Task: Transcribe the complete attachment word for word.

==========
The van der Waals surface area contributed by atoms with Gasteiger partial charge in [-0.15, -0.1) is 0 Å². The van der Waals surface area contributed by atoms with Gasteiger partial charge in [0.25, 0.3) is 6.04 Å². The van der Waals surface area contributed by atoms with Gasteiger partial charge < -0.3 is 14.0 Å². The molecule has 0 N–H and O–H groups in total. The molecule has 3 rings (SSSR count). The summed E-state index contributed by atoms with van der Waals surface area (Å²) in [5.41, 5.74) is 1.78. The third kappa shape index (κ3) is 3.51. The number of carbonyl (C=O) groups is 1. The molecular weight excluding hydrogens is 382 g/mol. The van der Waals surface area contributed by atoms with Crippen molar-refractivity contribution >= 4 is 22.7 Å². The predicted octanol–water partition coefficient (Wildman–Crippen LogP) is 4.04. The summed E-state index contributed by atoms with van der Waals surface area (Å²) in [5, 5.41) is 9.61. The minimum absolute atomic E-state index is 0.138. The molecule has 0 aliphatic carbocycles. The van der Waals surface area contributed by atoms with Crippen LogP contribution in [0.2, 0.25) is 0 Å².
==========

The van der Waals surface area contributed by atoms with Gasteiger partial charge in [-0.15, -0.1) is 0 Å². The van der Waals surface area contributed by atoms with Gasteiger partial charge in [0.25, 0.3) is 6.04 Å². The van der Waals surface area contributed by atoms with Gasteiger partial charge < -0.3 is 14.0 Å². The molecule has 0 N–H and O–H groups in total. The molecule has 3 rings (SSSR count). The summed E-state index contributed by atoms with van der Waals surface area (Å²) in [5.41, 5.74) is 1.78. The third kappa shape index (κ3) is 3.51. The number of carbonyl (C=O) groups is 1. The molecular weight excluding hydrogens is 382 g/mol. The van der Waals surface area contributed by atoms with Crippen molar-refractivity contribution >= 4 is 22.7 Å². The predicted octanol–water partition coefficient (Wildman–Crippen LogP) is 4.04. The summed E-state index contributed by atoms with van der Waals surface area (Å²) in [5, 5.41) is 9.61. The minimum absolute atomic E-state index is 0.138. The molecule has 0 aliphatic carbocycles. The van der Waals surface area contributed by atoms with Crippen LogP contribution in [0.2, 0.25) is 0 Å².